Whether online or bricks-and-mortar, vendors subject us to vitamin water, acai berry concoctions, protein bars, CBD creams – a litany of offerings promising better gut health, hormone balance, immunity support, energy fortification, mental sharpness, or medical grade whatever.  As obesity looms large as a major threat to health in America, marketers have responded by promoting off-label drugs, along with a long list of new medicines.  Long term effects of these?.... TBD.


The big print tells us how great the product works, while the small print on the back says there is no clinical proof that it does.  As consumers, we have more tools than ever to do our own research.  Meanwhile, marketers are arming themselves with AI algorithms and ever-expanding volumes of our personal data.  Due diligence and common sense are our best defense.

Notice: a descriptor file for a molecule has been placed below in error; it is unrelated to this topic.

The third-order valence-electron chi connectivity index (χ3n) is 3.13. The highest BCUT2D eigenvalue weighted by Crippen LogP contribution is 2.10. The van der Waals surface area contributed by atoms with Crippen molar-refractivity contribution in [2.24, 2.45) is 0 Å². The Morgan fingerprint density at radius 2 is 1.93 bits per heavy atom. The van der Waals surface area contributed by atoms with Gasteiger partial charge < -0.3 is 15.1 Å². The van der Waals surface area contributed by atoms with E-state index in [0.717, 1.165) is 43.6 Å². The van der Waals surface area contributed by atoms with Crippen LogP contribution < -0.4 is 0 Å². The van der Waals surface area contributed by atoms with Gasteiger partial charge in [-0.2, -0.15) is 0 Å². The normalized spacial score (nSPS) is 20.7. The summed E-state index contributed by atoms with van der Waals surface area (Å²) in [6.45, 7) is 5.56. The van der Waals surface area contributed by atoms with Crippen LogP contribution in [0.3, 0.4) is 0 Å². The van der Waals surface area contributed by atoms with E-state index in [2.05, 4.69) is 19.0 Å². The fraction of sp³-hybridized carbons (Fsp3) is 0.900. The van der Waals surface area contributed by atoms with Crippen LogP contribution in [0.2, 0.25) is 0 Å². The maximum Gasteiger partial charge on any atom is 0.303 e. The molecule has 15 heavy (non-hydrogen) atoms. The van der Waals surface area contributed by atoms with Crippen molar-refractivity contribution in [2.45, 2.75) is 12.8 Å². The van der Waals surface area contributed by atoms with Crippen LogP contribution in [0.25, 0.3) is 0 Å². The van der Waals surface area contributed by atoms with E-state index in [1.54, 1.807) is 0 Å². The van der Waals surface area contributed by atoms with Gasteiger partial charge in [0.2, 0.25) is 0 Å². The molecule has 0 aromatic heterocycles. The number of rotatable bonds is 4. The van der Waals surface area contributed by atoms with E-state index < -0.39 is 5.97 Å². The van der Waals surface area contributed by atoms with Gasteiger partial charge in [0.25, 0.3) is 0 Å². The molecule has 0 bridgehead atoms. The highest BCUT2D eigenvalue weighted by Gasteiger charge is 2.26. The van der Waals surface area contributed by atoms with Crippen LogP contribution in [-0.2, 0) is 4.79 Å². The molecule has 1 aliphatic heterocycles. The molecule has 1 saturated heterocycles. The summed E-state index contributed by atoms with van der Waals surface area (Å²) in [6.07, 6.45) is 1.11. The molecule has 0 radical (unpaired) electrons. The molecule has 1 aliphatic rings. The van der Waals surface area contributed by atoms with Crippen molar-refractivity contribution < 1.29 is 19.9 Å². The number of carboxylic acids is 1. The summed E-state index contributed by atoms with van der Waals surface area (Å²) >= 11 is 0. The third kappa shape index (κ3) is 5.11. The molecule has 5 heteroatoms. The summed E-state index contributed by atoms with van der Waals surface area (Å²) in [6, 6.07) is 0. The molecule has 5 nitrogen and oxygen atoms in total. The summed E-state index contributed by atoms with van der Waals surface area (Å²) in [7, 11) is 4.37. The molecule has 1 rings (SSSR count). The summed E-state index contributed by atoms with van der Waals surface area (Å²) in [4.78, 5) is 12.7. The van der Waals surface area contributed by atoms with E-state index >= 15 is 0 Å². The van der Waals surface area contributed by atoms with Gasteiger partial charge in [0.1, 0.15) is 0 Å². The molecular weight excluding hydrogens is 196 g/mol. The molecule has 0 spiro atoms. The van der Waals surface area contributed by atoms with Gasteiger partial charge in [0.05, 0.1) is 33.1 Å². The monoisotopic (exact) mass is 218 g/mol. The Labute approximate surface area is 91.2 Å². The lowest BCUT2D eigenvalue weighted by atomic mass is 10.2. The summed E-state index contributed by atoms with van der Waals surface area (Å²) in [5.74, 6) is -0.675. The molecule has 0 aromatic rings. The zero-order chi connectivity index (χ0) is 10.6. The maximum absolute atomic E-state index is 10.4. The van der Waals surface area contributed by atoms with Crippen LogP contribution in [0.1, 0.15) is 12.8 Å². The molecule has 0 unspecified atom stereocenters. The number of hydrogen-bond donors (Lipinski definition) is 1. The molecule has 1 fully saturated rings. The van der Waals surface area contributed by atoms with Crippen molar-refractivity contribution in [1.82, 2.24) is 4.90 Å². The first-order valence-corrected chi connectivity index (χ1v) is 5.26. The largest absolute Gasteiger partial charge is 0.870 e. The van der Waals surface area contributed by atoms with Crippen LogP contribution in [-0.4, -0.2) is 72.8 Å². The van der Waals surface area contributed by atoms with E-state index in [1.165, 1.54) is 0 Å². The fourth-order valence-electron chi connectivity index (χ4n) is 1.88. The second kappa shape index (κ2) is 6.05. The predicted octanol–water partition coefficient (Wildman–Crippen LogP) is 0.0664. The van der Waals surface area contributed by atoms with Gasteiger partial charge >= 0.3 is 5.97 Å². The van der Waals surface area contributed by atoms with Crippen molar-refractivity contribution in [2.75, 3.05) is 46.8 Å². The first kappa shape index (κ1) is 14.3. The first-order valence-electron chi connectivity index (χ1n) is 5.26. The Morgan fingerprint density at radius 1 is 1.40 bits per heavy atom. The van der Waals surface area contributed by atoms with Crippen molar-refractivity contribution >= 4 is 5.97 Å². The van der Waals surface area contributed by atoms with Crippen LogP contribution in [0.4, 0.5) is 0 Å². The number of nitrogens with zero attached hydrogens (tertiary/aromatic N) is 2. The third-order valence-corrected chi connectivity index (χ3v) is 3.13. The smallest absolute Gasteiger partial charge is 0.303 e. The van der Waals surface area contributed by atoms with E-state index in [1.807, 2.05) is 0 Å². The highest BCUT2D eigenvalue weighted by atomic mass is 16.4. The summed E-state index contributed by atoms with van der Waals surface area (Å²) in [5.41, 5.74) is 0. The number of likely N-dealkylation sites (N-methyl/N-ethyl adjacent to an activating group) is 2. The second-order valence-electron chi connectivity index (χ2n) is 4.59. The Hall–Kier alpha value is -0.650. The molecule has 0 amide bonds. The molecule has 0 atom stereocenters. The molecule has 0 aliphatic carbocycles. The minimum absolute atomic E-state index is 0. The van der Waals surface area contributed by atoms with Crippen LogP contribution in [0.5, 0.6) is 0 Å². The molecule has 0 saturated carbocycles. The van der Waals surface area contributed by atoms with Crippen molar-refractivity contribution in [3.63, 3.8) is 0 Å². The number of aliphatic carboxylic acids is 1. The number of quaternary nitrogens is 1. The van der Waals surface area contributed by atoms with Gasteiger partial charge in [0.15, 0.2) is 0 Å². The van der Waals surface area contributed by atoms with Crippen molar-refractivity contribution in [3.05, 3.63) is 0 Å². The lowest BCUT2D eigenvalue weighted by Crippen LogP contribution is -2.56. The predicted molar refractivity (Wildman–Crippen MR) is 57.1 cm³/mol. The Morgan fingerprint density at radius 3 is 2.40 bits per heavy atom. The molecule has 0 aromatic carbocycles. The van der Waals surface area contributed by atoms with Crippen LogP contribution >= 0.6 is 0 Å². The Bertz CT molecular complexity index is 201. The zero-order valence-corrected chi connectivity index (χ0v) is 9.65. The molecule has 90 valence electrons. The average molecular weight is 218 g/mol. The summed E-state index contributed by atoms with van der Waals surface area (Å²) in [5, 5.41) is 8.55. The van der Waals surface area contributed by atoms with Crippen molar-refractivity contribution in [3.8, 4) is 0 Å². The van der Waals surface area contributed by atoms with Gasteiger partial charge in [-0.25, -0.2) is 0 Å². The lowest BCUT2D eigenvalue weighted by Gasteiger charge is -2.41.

We need these...more than ever.


Author Profile - Paul W. Smith - leader, educator, technologist, writer - has a lifelong interest in the countless ways that technology changes the course of our journey through life.  In addition to being a regular contributor to NetworkDataPedia, he maintains the website Technology for the Journey and occasionally writes for Blogcritics.  Paul has over 50 years of experience in research and advanced development for companies ranging from small startups to industry leaders.  His other passion is teaching - he is a former Adjunct Professor of Mechanical Engineering at the Colorado School of Mines. Paul holds a doctorate in Applied Mechanics from the California Institute of Technology, as well as Bachelor’s and Master’s Degrees in Mechanical Engineering from the University of California, Santa Barbara.